December 13, 2018

Eric Cantor

Eric Cantor Describes Debt Ceiling Debate Using the Most Unimaginative Expression Possible

“We don’t believe that we ought to be raising taxes right now on people in this recession and in this economy, and they do,” the majority leader added.

“That is just an irreconcilable difference, and if the president wants the debt ceiling, we’re not going to go along with that if they want to raise taxes, and it just is what it is.”“That is just an irreconcilable difference, and if the president wants the debt ceiling, we’re not going to go along with that if they want to raise taxes, and it just is what it is.” [The Hill]

After Today’s Job Report, Eric Cantor Can’t Imagine Why Anyone Would Think Raising Taxes Is Good Idea

” ‘Disappointing’ is an understatement,” Cantor said on the floor in a colloquy with House Minority Whip Steny Hoyer (D-Md.). Cantor was citing the jobs report for June that said only 18,000 private-sector jobs were created in that month, and that the unemployment rate increased to 9.2 percent.

“Just look at the jobs report today,” Cantor added. “I cannot fathom how anybody, how anyone thinks right now is a good time to raise taxes. Who thinks that raising taxes on individuals and small businesses can help create jobs?” [The Hill]

Taxes Are the Reason Eric Cantor Walked Out on Joe Biden

The deficit talks led by Vice President Biden faced a dispute over whether to include the Pentagon in any spending caps or deficit triggers, but the office of House Majority Leader Eric Cantor (R-Va.) said Friday that taxes were the only reason the talks collapsed Thursday.

“There were some disagreements on defense, but the issue is being greatly overblown to distract from Democrats’ push to raise taxes,” spokesman Brad Dayspring said. “The tax issue was the sole reason the talks reached an impasse, but it’s important to recognize that the group made great progress in identifying trillions of dollars in spending cuts that can serve as a blueprint for a potential compromise,” he said. [The Hill]

Eric Cantor Prefers a Friendly Crowd When Speaking About the Mortgage Interest Deduction

Speaking to a crowd of real estate professionals in his hometown, Cantor said the tax would be considered as part of the larger tax reform discussion. But he suggested a change is probably not in the cards. “Honestly, there’s not a lot of support for getting rid of the mortgage deduction on Capitol Hill,” Cantor said to loud applause from the audience. Cantor was speaking to nearly 200 members of the Richmond Association of REALTORs. [The Hill]

Chris Van Hollen Isn’t Buying the “Tax Cuts Create Jobs” Story

In case you needed another sign that we are heading full speed towards a stalemate on tax policy, the Representative from Maryland would like to be recognized for calling BS on the popular Republican rhetoric:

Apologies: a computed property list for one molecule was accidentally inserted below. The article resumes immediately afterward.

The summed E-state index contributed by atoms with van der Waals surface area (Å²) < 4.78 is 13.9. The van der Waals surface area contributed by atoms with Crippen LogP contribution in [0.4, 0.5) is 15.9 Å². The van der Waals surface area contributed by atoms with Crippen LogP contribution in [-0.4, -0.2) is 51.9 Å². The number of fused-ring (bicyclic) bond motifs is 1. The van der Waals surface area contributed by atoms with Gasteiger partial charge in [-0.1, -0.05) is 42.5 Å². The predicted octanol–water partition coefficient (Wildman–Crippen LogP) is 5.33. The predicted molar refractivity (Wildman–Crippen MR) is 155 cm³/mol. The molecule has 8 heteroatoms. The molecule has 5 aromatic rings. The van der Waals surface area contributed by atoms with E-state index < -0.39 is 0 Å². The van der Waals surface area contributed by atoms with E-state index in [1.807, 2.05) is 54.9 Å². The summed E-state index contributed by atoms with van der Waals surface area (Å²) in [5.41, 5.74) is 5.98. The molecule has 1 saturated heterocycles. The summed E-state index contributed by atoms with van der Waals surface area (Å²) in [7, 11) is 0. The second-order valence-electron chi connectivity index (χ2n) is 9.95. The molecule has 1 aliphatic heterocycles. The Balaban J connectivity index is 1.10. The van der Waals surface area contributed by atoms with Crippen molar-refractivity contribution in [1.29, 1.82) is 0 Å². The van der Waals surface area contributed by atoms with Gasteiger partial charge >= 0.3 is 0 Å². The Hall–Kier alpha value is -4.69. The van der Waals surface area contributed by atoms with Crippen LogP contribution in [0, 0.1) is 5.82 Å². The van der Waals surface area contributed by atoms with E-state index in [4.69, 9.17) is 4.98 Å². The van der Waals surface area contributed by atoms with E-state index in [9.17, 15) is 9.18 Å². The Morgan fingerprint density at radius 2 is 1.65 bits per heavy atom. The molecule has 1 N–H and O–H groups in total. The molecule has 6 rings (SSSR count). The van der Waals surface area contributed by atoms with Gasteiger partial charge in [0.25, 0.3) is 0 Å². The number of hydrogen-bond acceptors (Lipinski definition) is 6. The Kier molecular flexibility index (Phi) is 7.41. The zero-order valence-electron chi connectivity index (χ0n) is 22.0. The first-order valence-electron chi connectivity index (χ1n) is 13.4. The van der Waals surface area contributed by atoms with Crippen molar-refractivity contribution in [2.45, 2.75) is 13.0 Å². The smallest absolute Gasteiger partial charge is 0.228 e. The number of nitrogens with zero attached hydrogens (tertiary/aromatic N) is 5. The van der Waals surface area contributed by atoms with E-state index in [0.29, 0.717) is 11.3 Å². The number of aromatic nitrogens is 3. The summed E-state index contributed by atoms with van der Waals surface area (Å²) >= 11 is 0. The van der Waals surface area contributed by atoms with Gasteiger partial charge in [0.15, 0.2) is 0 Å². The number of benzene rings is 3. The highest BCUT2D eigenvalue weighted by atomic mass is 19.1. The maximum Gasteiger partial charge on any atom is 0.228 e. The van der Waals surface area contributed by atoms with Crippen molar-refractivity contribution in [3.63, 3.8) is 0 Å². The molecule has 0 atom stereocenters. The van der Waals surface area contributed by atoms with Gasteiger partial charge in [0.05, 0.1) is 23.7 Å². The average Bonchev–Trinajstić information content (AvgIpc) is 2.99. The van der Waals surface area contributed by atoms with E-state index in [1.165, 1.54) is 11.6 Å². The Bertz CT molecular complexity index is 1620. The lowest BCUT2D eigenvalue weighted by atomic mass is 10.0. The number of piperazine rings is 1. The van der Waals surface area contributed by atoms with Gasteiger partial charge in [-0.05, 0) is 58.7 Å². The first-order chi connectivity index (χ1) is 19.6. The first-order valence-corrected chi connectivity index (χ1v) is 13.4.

“It’s clear that the tax cuts for the folks at the very top have not created any jobs. After all, we’ve had them in place now for more than eight years, and we know what the jobs situation is,” Van Hollen said during an interview Monday on MSNBC.

“The notion that you’ve got to continue them in order to somehow boost the economy, when those are in place right now and we have a lot of people unemployed, is a clear indication that they are not a big job creator.”

Eric Cantor’s rebuttal will sound similar to this:

“Taxes shouldn’t be going up on anybody right now.”

[…]

“This election … was really the American people saying they are tired of the lack of results in Washington,” he said. “They want to see more jobs for more Americans. They want to see us … cut government spending, rein in the size of government so we can get this economy growing again. That was the prescription, that was the mandate that came from the people.”

So there’s no middle ground to be found here, guys? No chance you can put down the ideological rhetoric for the sake of, ya know, screwing the American people?

Van Hollen: Tax cuts for wealthy ‘not a big job creator’ [The Hill]

Eric Cantor Will Not Be Entertaining Any of This Talk of Compromise on Tax Cuts

The presumed next Majority Leader in the House has gone on the record (with Fox News no less) that any pragmatism on the President’s part will be slapped away like a homeless vet’s outstretched hand:

The Obama administration’s hopes of reaching a tax deal with Republicans that would decouple rates on the rich from the middle class appear dead.

House GOP Whip Eric Cantor (Va.) threw cold water on the proposed plan, which would temporarily extend tax cuts for the wealthy while permanently extending tax cuts for the middle class. “Taxes shouldn’t be going up on anybody right now,” Cantor said.

So, in other words President Obama, you can take any of this “compromise” talk and stick it in your tea because that’s what was mandated by the people:

“This election … was really the American people saying they are tired of the lack of results in Washington,” he said. “They want to see more jobs for more Americans. They want to see us … cut government spending, rein in the size of government so we can get this economy growing again. That was the prescription, that was the mandate that came from the people.”

So a fair amount of ellipsises there, so maybe he’s not exactly sure what he’s saying but Cantor is a fool if he thinks that “cutting government spending” and” reining in the size of government” is not part of the GOP agenda despite what Paul Ryan writes in the Financial Times.

Security Agency spending seems to be a pretty big piece of the shopping spree; doesn’t it make sense to start there? If not, are we going to continue buying predator drones on the credit card and cut education again since raising taxes is absolutely out of the question?

Cantor, Republicans signal Obama tax proposal is dead in the water [The Briefing Room/The Hill]